The African National Congress is starting its “dispute resolution process” in a bid to address the a.
Perry Henzell was considered the father of Jamaican cinema. He was best known for his hugely successful 1972 film The Harder They Come, which he co-wrote, directed and produced.
It introduced the world to reggae music and turned the unknown singer Jimmy Cliff into an international star with its title song,
The soundtrack, which included 007 (Shantytown) by Desmond Dekker, and By the Rivers of Babylon by the Melodians, was often listed among the top 100 soundtracks of all time. It was partly edited by another white Jamaican, Chris Blackwell, of Island Records.
The Harder They Come tells the story of Ivan, an innocent youth from the backwoods of Jamaica, who moves to the bright lights of the capital, Kingston, to seek fame as a star of an emerging form of music, reggae.
But Ivan runs into a murky world of poverty, ganja, and guns, is betrayed by music producers and finally falls victim of crime and despair.
The film was based on the true story of Ivanhoe "Rhygin" Martin, a pistol-toting outlaw from the market town of Linstead who terrorised the well-to-do, black and white alike, in West Kingston in the 1940s.
Martin was seen by many poor blacks as something of a Robin Hood because of his daring and the help he gave to struggling families.
The film was a hit in the US and later in London, where it ran for months.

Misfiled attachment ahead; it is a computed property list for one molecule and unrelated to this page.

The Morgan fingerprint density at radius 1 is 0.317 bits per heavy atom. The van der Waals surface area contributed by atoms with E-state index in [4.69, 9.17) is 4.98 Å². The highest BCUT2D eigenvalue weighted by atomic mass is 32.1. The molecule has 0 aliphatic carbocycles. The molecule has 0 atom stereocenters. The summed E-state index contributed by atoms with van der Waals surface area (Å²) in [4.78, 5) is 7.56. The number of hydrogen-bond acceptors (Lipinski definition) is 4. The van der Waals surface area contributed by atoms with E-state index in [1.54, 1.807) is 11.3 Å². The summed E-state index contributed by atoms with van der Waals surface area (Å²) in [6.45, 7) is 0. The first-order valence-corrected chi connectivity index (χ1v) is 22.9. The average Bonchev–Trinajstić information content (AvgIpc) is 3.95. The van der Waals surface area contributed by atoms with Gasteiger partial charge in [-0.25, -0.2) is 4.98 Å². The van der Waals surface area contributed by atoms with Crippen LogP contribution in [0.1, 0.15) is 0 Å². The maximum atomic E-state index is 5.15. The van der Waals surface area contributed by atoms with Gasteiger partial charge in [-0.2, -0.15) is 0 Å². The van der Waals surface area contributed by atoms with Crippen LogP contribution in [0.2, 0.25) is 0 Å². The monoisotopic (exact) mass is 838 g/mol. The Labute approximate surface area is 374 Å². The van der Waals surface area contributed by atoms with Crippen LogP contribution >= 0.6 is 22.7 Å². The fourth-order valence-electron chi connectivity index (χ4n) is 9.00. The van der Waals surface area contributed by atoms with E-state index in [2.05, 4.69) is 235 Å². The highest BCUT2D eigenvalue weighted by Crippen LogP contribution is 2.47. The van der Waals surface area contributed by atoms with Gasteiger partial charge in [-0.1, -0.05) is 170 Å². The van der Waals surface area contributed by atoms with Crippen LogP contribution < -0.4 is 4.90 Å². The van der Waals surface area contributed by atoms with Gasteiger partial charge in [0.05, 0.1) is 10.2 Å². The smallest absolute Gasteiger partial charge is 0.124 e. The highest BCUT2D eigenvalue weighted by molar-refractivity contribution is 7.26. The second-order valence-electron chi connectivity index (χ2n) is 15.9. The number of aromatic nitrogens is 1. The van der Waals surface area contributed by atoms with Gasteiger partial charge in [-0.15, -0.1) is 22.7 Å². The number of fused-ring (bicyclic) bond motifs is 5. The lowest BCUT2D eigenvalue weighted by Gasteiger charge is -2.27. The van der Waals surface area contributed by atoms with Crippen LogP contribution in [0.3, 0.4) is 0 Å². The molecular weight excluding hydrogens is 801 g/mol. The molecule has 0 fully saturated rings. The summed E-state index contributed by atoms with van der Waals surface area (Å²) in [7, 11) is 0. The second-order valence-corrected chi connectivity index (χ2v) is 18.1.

As Henzell pointed out, Jamaicans - indeed, West Indians - had never seen themselves portrayed on screen as they were then. Previously they had been depicted as servants or slaves. His film celebrated the island's raw culture at a time when it was seen as the land of sunshine and beaches portrayed in the calypso songs of Harry Belafonte.
When the film came out, Bob Marley had never been outside Jamaica and his genius might have lingered unnoticed for years had the world not been shocked into awareness of reggae music by Henzell's vision. The film gave Blackwell a launching pad for Marley.
With his wild white hair and beard, Henzell was a celebrity in Jamaica. In later years he became a somewhat reclusive writer at Runaway Bay on the island's north coast, while his wife, Sally, and his son, Jason, ran the famous Jake's Place on Treasure Beach on the south coast. His first novel, Power Game, appeared in 1982. A second, Cane, was published in 2002.
On the day of his death, Henzell had been scheduled to travel to the resort town of Negril to attend the local premiere of No Place Like Home, a sequel to The Harder They Come.
Henzell was a representative of a typically Jamaican phenomenon: he was a member of the "plantocracy", a white man of European stock whose family had been sugar-plantation owners but who, after the abolition of slavery, cast their lot with their black, ex-slave compatriots rather than with the lingering colonials.
He was born in Annotto Bay in the parish of Saint Mary in 1936 to a white Antiguan father and a white Trinidadian mother. Like most wealthy whites, they sent him abroad to get an education.
But he felt his best education had been as a child on the streets with black Jamaicans and he dropped out of university, first to ramble around Europe and eventually to land a job as a scenery shifter for BBC television's drama department in London.
He returned to the island to set up a company, Vista Productions, in 1962.
He is survived by his wife, Sally, by a son and by two daughters. He died of cancer on November 30, aged 70. - The Times News Service, London